The Bible

Bible Usage:


  • Included in Eastons: Yes
  • Included in Hitchcocks: No
  • Included in Naves: No
  • Included in Smiths: Yes
  • Included in Websters: No
  • Included in Strongs: Yes
  • Included in Thayers: No
  • Included in BDB: Yes

Strongs Concordance:


Easton's Bible Dictionary

(Heb., or rather Egyptian, ahu, Job 8:11), rendered "meadow" in Genesis 41:2, 18; probably the Cyperus esculentus, a species of rush eaten by cattle, the Nile reed. It also grows in Palestine.

In Exodus 2:3, 5, Isaiah 19:6, it is the rendering of the Hebrew suph_, a word which occurs frequently in connection with _yam; as yam suph, to denote the "Red Sea" (q.v.) or the sea of weeds (as this word is rendered, Jonah 2:5). It denotes some kind of sedge or reed which grows in marshy places. (See PAPER, REED.)

Naves Topical Index

1. General references
Exodus 2:3; Exodus 2:5; Job 8:11; Isaiah 19:6; Jonah 2:5

2. An ensign

Smith's Bible Dictionary

There are two Hebrew words rendered "flag" in our Bible:

  1. A word of Egyptian origin, and denoting "any green and course herbage, such as rushes and reeds, which grows in marshy places." (Genesis 41:2,18) (here translated meadow). It is perhaps the Cyperus esculentus .
  2. A word which appears to be used in a very wide sense to denote "weeds of any kind." (Exodus 2:3,5; Isaiah 19:6)

Webster's 1828 Dictionary

FLAG, verb intransitive [Latin flacceo. See Flaccid. The sense is primarily to bend, or rather to recede, to lag.]

1. To hang loose without stiffness; to bend down as flexible bodies; to be loose and yielding; as the flagging sails.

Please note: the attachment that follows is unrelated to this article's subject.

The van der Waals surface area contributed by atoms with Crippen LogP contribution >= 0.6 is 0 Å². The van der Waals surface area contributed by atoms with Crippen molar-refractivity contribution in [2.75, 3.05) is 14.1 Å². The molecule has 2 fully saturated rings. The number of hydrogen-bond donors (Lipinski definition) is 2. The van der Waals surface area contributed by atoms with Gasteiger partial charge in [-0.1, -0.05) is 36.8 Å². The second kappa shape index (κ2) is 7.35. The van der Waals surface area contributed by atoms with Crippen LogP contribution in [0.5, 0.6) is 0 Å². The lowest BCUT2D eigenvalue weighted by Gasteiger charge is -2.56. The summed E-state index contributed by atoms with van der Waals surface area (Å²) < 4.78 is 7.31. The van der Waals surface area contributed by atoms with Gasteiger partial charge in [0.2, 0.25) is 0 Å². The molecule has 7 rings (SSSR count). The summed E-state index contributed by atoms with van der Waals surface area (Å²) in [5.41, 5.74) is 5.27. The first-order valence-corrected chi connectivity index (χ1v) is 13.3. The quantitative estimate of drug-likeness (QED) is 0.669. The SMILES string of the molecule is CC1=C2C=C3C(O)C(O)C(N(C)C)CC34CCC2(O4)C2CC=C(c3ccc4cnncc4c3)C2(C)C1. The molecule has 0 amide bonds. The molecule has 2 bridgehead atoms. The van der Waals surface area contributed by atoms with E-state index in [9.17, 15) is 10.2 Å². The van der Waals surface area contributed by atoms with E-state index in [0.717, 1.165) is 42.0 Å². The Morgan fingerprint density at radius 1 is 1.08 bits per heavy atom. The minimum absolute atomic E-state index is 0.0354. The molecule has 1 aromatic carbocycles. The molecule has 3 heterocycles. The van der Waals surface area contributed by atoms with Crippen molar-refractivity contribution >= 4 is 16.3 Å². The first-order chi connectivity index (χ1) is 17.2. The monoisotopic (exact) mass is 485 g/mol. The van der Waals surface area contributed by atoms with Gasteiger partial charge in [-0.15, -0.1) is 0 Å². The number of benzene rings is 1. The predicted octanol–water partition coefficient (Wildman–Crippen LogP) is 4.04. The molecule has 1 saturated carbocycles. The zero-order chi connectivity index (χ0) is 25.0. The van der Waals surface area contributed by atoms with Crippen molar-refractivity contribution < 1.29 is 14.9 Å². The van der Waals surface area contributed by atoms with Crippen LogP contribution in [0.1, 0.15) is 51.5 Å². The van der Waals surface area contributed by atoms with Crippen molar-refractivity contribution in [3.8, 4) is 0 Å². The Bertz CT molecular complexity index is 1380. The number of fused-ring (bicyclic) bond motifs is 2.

2. To grow spiritless or dejected; to droop; to grow languid; as, the spirits flag.

3. To grow weak; to lose vigor; as, the strength flags.

4. To become dull or languid.

The pleasures of the town begin to flag.

FLAG, verb transitive To let fall into feebleness; to suffer to drop; as, to flag the wings.

FLAG, noun A flat stone, or a pavement of flat stones.

FLAG, verb transitive To lay with flat stones.

The sides and floor were all flagged with excellent marble.

FLAG, noun An aquatic plant, with a bladed leaf, probably so called from its bending or yielding to the wind.

FLAG, noun

An ensign or colors; a cloth on which are usually painted or wrought certain figures, and borne on a staff. In the army, a banner by which one regiment is distinguished from another. In the marine, a banner or standard by which the ships of one nation are distinguished from those of another, or by which an admiral is distinguished from other ships of his squadron. In the British navy, an admiral's flag is displayed at the main-top-gallant-mast-head, a vice-admiral's at the fore-top-gallant-mast-head, and a rear-admiral's at the mizen-top-gallant-mast-head.